Perhaps it is because he is an “outsider”, but he hasn’t sem to have fallen prey to the “Davis Way” of being; that is, the seeming sense of entitlement and assumption correctness in all things. I don’t mean this to sound so hostile- I am quite fond of Davis but juast don’t always trust Davis-ites when it comes to self-governance.
    Still, back to Emerson… I just don’t see how the numbers can work. No matter how emotionally appealing the argument to keep Emerson open is, the numbers should dictate the decision or it will not be fair because too many others will suffer as a result of keeping it open.

  4. Every time I see or hear Hammond I am impressed. He is a real leader in this stressful situation. I absolutely disagree with keeping Emerson open, but admire the way he puts himself out front. I had no beef with Murphy until this whole Tahir thing came to light, but under his tenure I noticed so many of the district and board are were interested in covering their own backsides, and making fear based decisions, so Hammond is rather refreshing.
    Perhaps it is because he is an “outsider”, but he hasn’t sem to have fallen prey to the “Davis Way” of being; that is, the seeming sense of entitlement and assumption correctness in all things. I don’t mean this to sound so hostile- I am quite fond of Davis but juast don’t always trust Davis-ites when it comes to self-governance.
    Still, back to Emerson… I just don’t see how the numbers can work. No matter how emotionally appealing the argument to keep Emerson open is, the numbers should dictate the decision or it will not be fair because too many others will suffer as a result of keeping it open.

  5. I attended the meeting last night until midnight. I got there about 9 p.m., so I think I missed a chunk of public comment.

    Based on what I saw, I would qualify DPD’s report. Hammond recommended against any broad reorganization of the secondary system for next year. And I think that’s what more of the later discussion leaned on. I think there is recognition that the current numbers don’t support continuing w/ 3 JH campuses, but trying to come up w/ a change/closing/reorganization w/ in a month is too fast. Emerson is not necessarily off the hook in the long term.

    Tim Taylor clearly is driving discussion towards reorganizing secondary schools next year. His position seems to be that if we know we need to reorganize the secondary very soon to save money, then lets do it this year and start getting our savings early. It was Taylor who first suggested consolidating JH campuses at the March 3 special meeting.

    DPD, I think I already count 2 votes against doing any reorganization for next year, and that doesn’t count Harris. Based on Harris’ public comments, I did not necessarily hear a commitment from him against reorganization.

    Susan Lovenburg’s public comments seem to indicate a position against doing any reorganization next year, as you suggest, DPD.

    Whether the trustees collectively lean toward reorganization next year or not depends largely on what they think the May revise and the economy will be w/ respect to next year’s funding.

    In response to anonymous 6:39, your last summary is good, but larger scale reorganization for next year (and closing Emerson) may result in potential loss of money for the district if they don’t get the reorganization right. It is really too complex a matter to execute on such a short timeline. The district really needs to get this decision right or they will lose enough credibility that any possibility of passing an emergency parcel tax will vanish.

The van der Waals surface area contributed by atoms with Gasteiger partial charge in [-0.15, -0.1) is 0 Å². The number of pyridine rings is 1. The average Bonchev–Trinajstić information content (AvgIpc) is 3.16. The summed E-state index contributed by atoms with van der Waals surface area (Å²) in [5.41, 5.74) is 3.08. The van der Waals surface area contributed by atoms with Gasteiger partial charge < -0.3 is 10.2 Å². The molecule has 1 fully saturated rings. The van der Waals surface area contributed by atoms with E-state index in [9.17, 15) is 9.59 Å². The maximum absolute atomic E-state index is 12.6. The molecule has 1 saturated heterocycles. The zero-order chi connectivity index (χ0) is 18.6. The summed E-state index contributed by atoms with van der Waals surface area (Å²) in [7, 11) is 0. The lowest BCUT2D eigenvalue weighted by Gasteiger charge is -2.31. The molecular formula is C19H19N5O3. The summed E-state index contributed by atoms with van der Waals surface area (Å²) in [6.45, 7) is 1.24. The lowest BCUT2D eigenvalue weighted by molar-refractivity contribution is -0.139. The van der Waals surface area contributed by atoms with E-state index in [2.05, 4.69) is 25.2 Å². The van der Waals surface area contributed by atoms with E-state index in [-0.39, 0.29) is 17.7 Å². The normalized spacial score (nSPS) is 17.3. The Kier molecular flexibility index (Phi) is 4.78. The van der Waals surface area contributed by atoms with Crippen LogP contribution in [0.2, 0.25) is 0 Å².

6. I attended the meeting last night until midnight. I got there about 9 p.m., so I think I missed a chunk of public comment.

    Based on what I saw, I would qualify DPD’s report. Hammond recommended against any broad reorganization of the secondary system for next year. And I think that’s what more of the later discussion leaned on. I think there is recognition that the current numbers don’t support continuing w/ 3 JH campuses, but trying to come up w/ a change/closing/reorganization w/ in a month is too fast. Emerson is not necessarily off the hook in the long term.

    Tim Taylor clearly is driving discussion towards reorganizing secondary schools next year. His position seems to be that if we know we need to reorganize the secondary very soon to save money, then lets do it this year and start getting our savings early. It was Taylor who first suggested consolidating JH campuses at the March 3 special meeting.

    DPD, I think I already count 2 votes against doing any reorganization for next year, and that doesn’t count Harris. Based on Harris’ public comments, I did not necessarily hear a commitment from him against reorganization.

    Susan Lovenburg’s public comments seem to indicate a position against doing any reorganization next year, as you suggest, DPD.

    Whether the trustees collectively lean toward reorganization next year or not depends largely on what they think the May revise and the economy will be w/ respect to next year’s funding.

    In response to anonymous 6:39, your last summary is good, but larger scale reorganization for next year (and closing Emerson) may result in potential loss of money for the district if they don’t get the reorganization right. It is really too complex a matter to execute on such a short timeline. The district really needs to get this decision right or they will lose enough credibility that any possibility of passing an emergency parcel tax will vanish.

  7. I attended the meeting last night until midnight. I got there about 9 p.m., so I think I missed a chunk of public comment.

    Based on what I saw, I would qualify DPD’s report. Hammond recommended against any broad reorganization of the secondary system for next year. And I think that’s what more of the later discussion leaned on. I think there is recognition that the current numbers don’t support continuing w/ 3 JH campuses, but trying to come up w/ a change/closing/reorganization w/ in a month is too fast. Emerson is not necessarily off the hook in the long term.